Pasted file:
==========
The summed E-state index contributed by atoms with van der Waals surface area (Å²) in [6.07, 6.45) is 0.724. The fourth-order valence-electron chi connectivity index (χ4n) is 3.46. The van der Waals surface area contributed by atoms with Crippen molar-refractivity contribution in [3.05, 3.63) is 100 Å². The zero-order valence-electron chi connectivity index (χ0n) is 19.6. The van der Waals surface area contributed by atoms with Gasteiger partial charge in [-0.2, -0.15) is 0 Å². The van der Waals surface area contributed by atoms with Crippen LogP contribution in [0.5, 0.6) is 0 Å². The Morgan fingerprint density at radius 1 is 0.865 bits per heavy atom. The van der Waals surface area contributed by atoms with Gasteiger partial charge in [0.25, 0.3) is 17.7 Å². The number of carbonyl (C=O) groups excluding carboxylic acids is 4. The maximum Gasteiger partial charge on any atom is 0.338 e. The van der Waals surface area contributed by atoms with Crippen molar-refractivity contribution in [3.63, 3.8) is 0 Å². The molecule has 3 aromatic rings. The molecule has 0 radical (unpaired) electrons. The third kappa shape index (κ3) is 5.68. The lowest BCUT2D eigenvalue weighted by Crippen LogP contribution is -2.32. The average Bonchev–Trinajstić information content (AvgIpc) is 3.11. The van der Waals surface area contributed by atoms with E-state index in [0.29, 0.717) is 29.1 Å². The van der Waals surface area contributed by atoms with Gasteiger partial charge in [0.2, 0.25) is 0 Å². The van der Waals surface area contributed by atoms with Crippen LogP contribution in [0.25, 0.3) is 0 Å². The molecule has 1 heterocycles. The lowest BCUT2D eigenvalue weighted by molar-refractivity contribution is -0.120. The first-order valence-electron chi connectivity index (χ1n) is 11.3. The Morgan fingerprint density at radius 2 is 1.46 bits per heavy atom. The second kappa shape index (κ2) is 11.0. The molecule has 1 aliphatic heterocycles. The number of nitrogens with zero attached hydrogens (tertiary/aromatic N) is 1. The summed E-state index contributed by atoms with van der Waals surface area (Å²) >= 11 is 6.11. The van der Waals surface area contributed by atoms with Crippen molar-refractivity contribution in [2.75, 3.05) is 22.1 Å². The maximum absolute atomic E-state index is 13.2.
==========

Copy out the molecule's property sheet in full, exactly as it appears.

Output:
The summed E-state index contributed by atoms with van der Waals surface area (Å²) in [6.07, 6.45) is 0.724. The fourth-order valence-electron chi connectivity index (χ4n) is 3.46. The van der Waals surface area contributed by atoms with Crippen molar-refractivity contribution in [3.05, 3.63) is 100 Å². The zero-order valence-electron chi connectivity index (χ0n) is 19.6. The van der Waals surface area contributed by atoms with Gasteiger partial charge in [-0.2, -0.15) is 0 Å². The van der Waals surface area contributed by atoms with Crippen LogP contribution in [0.5, 0.6) is 0 Å². The Morgan fingerprint density at radius 1 is 0.865 bits per heavy atom. The van der Waals surface area contributed by atoms with Gasteiger partial charge in [0.25, 0.3) is 17.7 Å². The number of carbonyl (C=O) groups excluding carboxylic acids is 4. The maximum Gasteiger partial charge on any atom is 0.338 e. The van der Waals surface area contributed by atoms with Crippen molar-refractivity contribution in [3.63, 3.8) is 0 Å². The molecule has 3 aromatic rings. The molecule has 0 radical (unpaired) electrons. The third kappa shape index (κ3) is 5.68. The lowest BCUT2D eigenvalue weighted by Crippen LogP contribution is -2.32. The average Bonchev–Trinajstić information content (AvgIpc) is 3.11. The van der Waals surface area contributed by atoms with E-state index in [0.29, 0.717) is 29.1 Å². The van der Waals surface area contributed by atoms with Gasteiger partial charge in [0.2, 0.25) is 0 Å². The van der Waals surface area contributed by atoms with Crippen LogP contribution in [0.25, 0.3) is 0 Å². The molecule has 1 heterocycles. The lowest BCUT2D eigenvalue weighted by molar-refractivity contribution is -0.120. The first-order valence-electron chi connectivity index (χ1n) is 11.3. The Morgan fingerprint density at radius 2 is 1.46 bits per heavy atom. The second kappa shape index (κ2) is 11.0. The molecule has 1 aliphatic heterocycles. The number of nitrogens with zero attached hydrogens (tertiary/aromatic N) is 1. The summed E-state index contributed by atoms with van der Waals surface area (Å²) >= 11 is 6.11. The van der Waals surface area contributed by atoms with Crippen molar-refractivity contribution in [2.75, 3.05) is 22.1 Å². The maximum absolute atomic E-state index is 13.2.